Wattstax, in August of 1972, stands as a fantastic musical culmination of a long political struggle and cultural process for black people. This struggle was marked by a number of crucial events signaling the peak and then slow winding-down of the civil rights movement, resulting in the reversal of much of its momentum and spirit. Political highs and lows of the decade included the passage of the 1964 Civil Rights Act and the 1965 Voting Rights Act, along with the brutal counterpoints of the ’65 Watts Rebellion, the ’68 assassination of Dr. Martin Luther King and a growing, reactionary “white backlash.” The ensuing rise of the Black Power rebellion — with its deep investment in a new affirmative “Black is Beautiful” sense of identity — emerged out of the realization that while the Civil Rights Movement resulted in some legal remedies, it did little to address black people’s systematic confinement to the lowest rung of America’s economic ladder.
Members of the audience doing a soul handshake.
With the turn of the decade, one of the sites where this fresh, rebellious sense of black politics and identity came to full expression was in mainstream popular culture. Blaxploitation flicks in all of their regal “baadnesssss” exploded on the cinema screen, producing among sixty-odd films, including the classics: Sweet Sweetback’s Baadasssss Song in ’71, Superfly and Shaft, both in ’72. At the same time, a number of black cast and theme television shows appeared on the major networks — notable among them Black Journal and Julia in ’68, Soul Train and The Flip Wilson Show in ’70 and Sanford & Son in ’72. At the same time, visionary musicians such as James Brown, Curtis Mayfield, Marvin Gaye, the Staple Singers and Isaac Hayes shifted the subject of black popular music to urgent African American social concerns and agendas. Clearly though, the most ubiquitous expression of the new mood and times, displayed by all orientations and classes of African Americans, was the insurgence of nappy hair sported au naturel, or most assertively as the humungous “Afro.”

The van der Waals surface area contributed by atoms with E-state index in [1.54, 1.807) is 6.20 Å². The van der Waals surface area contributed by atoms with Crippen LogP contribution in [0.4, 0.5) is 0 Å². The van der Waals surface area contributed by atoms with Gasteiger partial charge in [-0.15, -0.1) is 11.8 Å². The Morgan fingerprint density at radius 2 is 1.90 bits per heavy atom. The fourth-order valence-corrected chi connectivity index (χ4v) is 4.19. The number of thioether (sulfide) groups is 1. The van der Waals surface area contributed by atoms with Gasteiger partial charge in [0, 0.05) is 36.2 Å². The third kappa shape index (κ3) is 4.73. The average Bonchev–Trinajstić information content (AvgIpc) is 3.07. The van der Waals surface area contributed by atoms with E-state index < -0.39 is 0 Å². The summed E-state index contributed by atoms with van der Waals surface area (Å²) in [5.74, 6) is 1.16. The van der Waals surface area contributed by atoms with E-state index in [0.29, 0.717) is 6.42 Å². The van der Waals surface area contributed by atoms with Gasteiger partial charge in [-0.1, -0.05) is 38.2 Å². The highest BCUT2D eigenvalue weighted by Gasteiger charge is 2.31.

Accordingly, clenched-fist salutes and soul handshakes, platform shoes, brightly-patterned dashikis, floppy hats, bell-bottomed pants and new dance fads all visualize the loud and liberated aspirations of the 90,000-plus audience, as Wattstax captures a grand moment in an emergent black consciousness, with its attendant shifts in politics, language and culture. From the ribald and wry social observations of the brilliant, rising comedian Richard Pryor, to the “I Am Somebody” mantra of Jesse Jackson, to the fabulous “soul” costuming of the Bar-Kays, to the gospel meter of the Staples Singers or the funky “wa-wa” big band sounds of Isaac Hayes playing the theme from Shaft, one can see the markers and expressions of a new, self-fashioned, assertive people in “Wattstax.”
But what is most unique and telling about the film is that rather than focusing exclusively on the premeditated views of the “talented tenth” of black political and intellectual leadership (as most documentaries do), Wattstax captures the spontaneous voices and often illuminating opinions of the common people of Watts. In their own words and social spaces — from storefront churches to barbershops, street corners and beauty parlors — working class, low income, unemployed and welfare black urban people, (all still ghettoized, seven years after the Watts Rebellion), talk about everything from social inequality and police oppression to ghetto economics, relationships and black religion. Here “the people” are cast as the up-front, cutting-edge of the push for full African American equality and participation in American society. In all, Wattstax captures the rising expectations of black people at that brief optimistic, “revolutionary” political-cultural moment: between the slow decline of the Civil Rights movement and the rise of backlash neo-conservatism, looming on the near political horizon.
Film critic and professor Ed Guerrero teaches in Cinema Studies at New York University. He is the author of Framing Blackness: The African American Image in Film (Temple University Press) and Do the Right Thing (British Film Institute). He is also a member of The Library of Congress, the National Film Preservation Board and has written numerous essays for journals such as Journal of Popular Film and Television, Discourse, Journal of Ethnic and Racial Studies and Cineaste.